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The "World Behind The Scenes" has published the ultimate goal

A new system that combines neural implants with the internet of
things can remotely control the brain circuits of numerous animals
across the globe simultaneously and independently via the web.
A new study shows that researchers can remotely control the brain
circuits of numerous animals simultaneously and independently
through the internet. The scientists believe this newly developed
technology can speed up brain research and various neuroscience
studies to uncover basic brain functions as well as the
underpinnings of various neuropsychiatric and neurological
disorders.
A multidisciplinary team of researchers at KAIST, Washington
University in St. Louis, and the University of Colorado, Boulder,
created a wireless ecosystem with its own wireless implantable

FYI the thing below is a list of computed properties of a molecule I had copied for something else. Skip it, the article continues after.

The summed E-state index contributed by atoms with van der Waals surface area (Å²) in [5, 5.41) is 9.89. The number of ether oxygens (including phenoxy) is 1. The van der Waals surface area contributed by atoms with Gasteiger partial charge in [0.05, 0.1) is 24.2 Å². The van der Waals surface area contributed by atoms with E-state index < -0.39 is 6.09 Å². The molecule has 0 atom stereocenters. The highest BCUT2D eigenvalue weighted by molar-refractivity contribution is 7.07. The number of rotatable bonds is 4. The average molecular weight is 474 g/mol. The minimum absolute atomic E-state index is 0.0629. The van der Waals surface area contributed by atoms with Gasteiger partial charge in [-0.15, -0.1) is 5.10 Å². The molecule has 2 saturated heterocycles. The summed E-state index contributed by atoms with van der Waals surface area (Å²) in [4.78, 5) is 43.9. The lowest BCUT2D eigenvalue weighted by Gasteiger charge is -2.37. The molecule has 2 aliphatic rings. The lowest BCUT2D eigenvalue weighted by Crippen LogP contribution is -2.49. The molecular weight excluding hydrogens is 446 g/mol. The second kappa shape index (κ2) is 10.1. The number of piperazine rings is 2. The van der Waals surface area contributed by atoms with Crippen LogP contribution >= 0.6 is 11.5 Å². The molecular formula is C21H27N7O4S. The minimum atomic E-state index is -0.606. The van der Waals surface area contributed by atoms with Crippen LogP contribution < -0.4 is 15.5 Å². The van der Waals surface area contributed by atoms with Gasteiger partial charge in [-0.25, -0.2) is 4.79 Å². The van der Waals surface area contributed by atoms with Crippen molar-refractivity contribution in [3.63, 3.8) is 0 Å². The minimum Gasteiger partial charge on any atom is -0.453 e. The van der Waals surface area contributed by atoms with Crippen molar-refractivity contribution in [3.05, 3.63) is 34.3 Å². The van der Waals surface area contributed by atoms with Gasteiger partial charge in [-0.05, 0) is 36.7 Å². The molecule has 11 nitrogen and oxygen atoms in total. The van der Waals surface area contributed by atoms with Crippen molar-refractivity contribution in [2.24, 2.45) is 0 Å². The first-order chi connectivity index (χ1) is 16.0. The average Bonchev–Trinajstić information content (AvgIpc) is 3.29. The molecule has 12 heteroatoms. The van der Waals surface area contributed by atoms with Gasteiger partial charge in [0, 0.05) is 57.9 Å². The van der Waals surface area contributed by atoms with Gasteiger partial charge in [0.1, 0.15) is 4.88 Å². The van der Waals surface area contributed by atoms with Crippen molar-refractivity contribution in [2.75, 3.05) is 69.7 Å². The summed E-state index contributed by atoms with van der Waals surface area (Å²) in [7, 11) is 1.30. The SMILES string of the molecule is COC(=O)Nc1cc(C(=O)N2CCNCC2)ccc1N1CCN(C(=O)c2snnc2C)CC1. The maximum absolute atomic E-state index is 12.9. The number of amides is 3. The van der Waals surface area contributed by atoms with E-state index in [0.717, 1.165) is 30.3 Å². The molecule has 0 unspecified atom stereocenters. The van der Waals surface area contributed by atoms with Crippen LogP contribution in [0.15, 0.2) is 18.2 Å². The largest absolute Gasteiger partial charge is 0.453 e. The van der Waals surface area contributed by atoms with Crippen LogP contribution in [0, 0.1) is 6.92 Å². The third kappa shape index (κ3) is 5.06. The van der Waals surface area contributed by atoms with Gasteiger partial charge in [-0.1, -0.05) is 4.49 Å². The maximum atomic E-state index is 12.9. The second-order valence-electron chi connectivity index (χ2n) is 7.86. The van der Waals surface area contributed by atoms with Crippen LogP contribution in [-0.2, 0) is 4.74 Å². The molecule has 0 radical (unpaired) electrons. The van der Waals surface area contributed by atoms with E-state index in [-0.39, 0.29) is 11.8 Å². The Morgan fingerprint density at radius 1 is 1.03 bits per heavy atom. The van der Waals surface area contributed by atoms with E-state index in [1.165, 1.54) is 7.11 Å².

devices and Internet of Things (IoT) infrastructure to enable
high-throughput neuroscience experiments over the internet. This
innovative technology could enable scientists to manipulate the
brains of animals from anywhere around the world. The study was
published in the journal Nature Biomedical Engineering on
November 25 (https://bit.ly/3lNYu4K).
The wireless ecosystem only requires a mini-computer that can be
purchased for under $45, which connects to the internet and
communicates with wireless multifunctional brain probes or other
types of conventional laboratory equipment using IoT control
modules. By optimally integrating the versatility and modular
construction of both unique IoT hardware and software within a
single ecosystem, this wireless technology offers new applications
that have not been demonstrated before by a single standalone
technology. This includes, but is not limited to minimalistic
hardware, global remote access, selective and scheduled experiments,
customizable automation, and high-throughput scalability.
The researchers believe this wireless technology may open new
opportunities for many applications including brain research,
pharmaceuticals, and telemedicine to treat diseases in the brain and
other organs remotely. This remote automation technology could
become even more valuable when many labs need to shut down, such
as during the height of the COVID-19 pandemic. 


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